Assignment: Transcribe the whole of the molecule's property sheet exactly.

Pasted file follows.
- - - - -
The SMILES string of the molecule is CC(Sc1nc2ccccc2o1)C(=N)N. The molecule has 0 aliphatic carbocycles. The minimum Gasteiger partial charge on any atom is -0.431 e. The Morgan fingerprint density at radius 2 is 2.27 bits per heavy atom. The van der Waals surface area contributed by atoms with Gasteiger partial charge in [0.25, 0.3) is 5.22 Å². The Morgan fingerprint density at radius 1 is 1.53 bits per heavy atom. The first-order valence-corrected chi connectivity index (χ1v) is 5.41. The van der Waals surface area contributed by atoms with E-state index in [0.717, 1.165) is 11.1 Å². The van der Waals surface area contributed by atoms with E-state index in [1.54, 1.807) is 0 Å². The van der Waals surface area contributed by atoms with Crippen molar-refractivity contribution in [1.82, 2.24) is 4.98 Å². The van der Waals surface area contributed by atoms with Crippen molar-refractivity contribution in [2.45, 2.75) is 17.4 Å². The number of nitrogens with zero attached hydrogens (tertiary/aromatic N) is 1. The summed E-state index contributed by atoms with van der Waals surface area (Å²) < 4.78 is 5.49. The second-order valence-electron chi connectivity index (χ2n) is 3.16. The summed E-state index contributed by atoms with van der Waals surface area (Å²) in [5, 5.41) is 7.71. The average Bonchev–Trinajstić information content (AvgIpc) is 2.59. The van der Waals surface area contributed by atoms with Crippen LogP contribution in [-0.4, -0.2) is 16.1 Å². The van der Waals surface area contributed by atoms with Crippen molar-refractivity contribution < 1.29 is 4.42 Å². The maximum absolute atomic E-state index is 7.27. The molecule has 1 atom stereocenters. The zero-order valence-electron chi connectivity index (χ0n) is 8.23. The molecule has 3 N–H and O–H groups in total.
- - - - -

The SMILES string of the molecule is CC(Sc1nc2ccccc2o1)C(=N)N. The molecule has 0 aliphatic carbocycles. The minimum Gasteiger partial charge on any atom is -0.431 e. The Morgan fingerprint density at radius 2 is 2.27 bits per heavy atom. The van der Waals surface area contributed by atoms with Gasteiger partial charge in [0.25, 0.3) is 5.22 Å². The Morgan fingerprint density at radius 1 is 1.53 bits per heavy atom. The first-order valence-corrected chi connectivity index (χ1v) is 5.41. The van der Waals surface area contributed by atoms with E-state index in [0.717, 1.165) is 11.1 Å². The van der Waals surface area contributed by atoms with E-state index in [1.54, 1.807) is 0 Å². The van der Waals surface area contributed by atoms with Crippen molar-refractivity contribution in [1.82, 2.24) is 4.98 Å². The van der Waals surface area contributed by atoms with Crippen molar-refractivity contribution in [2.45, 2.75) is 17.4 Å². The number of nitrogens with zero attached hydrogens (tertiary/aromatic N) is 1. The summed E-state index contributed by atoms with van der Waals surface area (Å²) < 4.78 is 5.49. The second-order valence-electron chi connectivity index (χ2n) is 3.16. The summed E-state index contributed by atoms with van der Waals surface area (Å²) in [5, 5.41) is 7.71. The average Bonchev–Trinajstić information content (AvgIpc) is 2.59. The van der Waals surface area contributed by atoms with Crippen LogP contribution in [-0.4, -0.2) is 16.1 Å². The van der Waals surface area contributed by atoms with Crippen molar-refractivity contribution < 1.29 is 4.42 Å². The maximum absolute atomic E-state index is 7.27. The molecule has 1 atom stereocenters. The zero-order valence-electron chi connectivity index (χ0n) is 8.23. The molecule has 3 N–H and O–H groups in total.